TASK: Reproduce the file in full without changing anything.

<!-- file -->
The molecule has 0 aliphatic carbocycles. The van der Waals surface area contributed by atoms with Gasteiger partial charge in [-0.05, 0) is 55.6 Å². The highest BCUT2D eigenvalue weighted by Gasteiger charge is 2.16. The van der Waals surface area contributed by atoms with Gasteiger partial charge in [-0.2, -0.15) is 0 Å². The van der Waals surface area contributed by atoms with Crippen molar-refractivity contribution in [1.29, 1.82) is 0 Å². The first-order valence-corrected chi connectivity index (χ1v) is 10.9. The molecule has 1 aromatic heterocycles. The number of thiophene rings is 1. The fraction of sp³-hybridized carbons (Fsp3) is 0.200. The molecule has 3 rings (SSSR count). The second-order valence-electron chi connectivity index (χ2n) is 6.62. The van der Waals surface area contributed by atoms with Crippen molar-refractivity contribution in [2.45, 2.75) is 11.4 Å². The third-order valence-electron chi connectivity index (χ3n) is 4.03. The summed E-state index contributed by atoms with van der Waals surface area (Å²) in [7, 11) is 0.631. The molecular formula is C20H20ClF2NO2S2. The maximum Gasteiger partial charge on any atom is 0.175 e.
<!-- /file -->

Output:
The molecule has 0 aliphatic carbocycles. The van der Waals surface area contributed by atoms with Gasteiger partial charge in [-0.05, 0) is 55.6 Å². The highest BCUT2D eigenvalue weighted by Gasteiger charge is 2.16. The van der Waals surface area contributed by atoms with Gasteiger partial charge in [-0.2, -0.15) is 0 Å². The van der Waals surface area contributed by atoms with Crippen molar-refractivity contribution in [1.29, 1.82) is 0 Å². The first-order valence-corrected chi connectivity index (χ1v) is 10.9. The molecule has 1 aromatic heterocycles. The number of thiophene rings is 1. The fraction of sp³-hybridized carbons (Fsp3) is 0.200. The molecule has 3 rings (SSSR count). The second-order valence-electron chi connectivity index (χ2n) is 6.62. The van der Waals surface area contributed by atoms with Crippen molar-refractivity contribution in [2.45, 2.75) is 11.4 Å². The third-order valence-electron chi connectivity index (χ3n) is 4.03. The summed E-state index contributed by atoms with van der Waals surface area (Å²) in [7, 11) is 0.631. The molecular formula is C20H20ClF2NO2S2. The maximum Gasteiger partial charge on any atom is 0.175 e.